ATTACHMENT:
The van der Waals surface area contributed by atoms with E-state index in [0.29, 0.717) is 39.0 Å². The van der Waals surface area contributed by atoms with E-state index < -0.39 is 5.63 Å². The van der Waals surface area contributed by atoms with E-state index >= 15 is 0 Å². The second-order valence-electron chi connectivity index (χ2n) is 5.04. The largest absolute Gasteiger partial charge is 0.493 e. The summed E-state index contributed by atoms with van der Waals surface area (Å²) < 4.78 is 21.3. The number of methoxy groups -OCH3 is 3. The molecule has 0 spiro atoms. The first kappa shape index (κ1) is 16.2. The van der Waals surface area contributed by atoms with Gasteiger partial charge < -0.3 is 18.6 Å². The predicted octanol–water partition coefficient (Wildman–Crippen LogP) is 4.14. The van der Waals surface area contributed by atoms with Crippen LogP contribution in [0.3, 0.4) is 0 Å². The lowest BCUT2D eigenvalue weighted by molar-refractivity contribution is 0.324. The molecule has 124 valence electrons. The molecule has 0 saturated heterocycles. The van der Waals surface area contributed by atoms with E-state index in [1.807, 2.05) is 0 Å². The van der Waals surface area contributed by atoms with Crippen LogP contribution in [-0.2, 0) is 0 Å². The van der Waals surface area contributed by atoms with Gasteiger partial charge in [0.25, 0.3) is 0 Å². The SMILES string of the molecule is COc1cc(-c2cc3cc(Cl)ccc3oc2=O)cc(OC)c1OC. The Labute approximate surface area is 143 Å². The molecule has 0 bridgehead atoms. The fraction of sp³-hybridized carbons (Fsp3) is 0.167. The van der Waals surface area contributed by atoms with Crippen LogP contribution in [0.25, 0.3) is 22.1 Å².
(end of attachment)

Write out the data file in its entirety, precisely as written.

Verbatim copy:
The van der Waals surface area contributed by atoms with E-state index in [0.29, 0.717) is 39.0 Å². The van der Waals surface area contributed by atoms with E-state index < -0.39 is 5.63 Å². The van der Waals surface area contributed by atoms with E-state index >= 15 is 0 Å². The second-order valence-electron chi connectivity index (χ2n) is 5.04. The largest absolute Gasteiger partial charge is 0.493 e. The summed E-state index contributed by atoms with van der Waals surface area (Å²) < 4.78 is 21.3. The number of methoxy groups -OCH3 is 3. The molecule has 0 spiro atoms. The first kappa shape index (κ1) is 16.2. The van der Waals surface area contributed by atoms with Gasteiger partial charge < -0.3 is 18.6 Å². The predicted octanol–water partition coefficient (Wildman–Crippen LogP) is 4.14. The van der Waals surface area contributed by atoms with Crippen LogP contribution in [0.3, 0.4) is 0 Å². The lowest BCUT2D eigenvalue weighted by molar-refractivity contribution is 0.324. The molecule has 124 valence electrons. The molecule has 0 saturated heterocycles. The van der Waals surface area contributed by atoms with E-state index in [1.807, 2.05) is 0 Å². The van der Waals surface area contributed by atoms with Crippen LogP contribution in [-0.2, 0) is 0 Å². The van der Waals surface area contributed by atoms with Gasteiger partial charge in [0.25, 0.3) is 0 Å². The SMILES string of the molecule is COc1cc(-c2cc3cc(Cl)ccc3oc2=O)cc(OC)c1OC. The Labute approximate surface area is 143 Å². The molecule has 0 bridgehead atoms. The fraction of sp³-hybridized carbons (Fsp3) is 0.167. The van der Waals surface area contributed by atoms with Crippen LogP contribution in [0.25, 0.3) is 22.1 Å².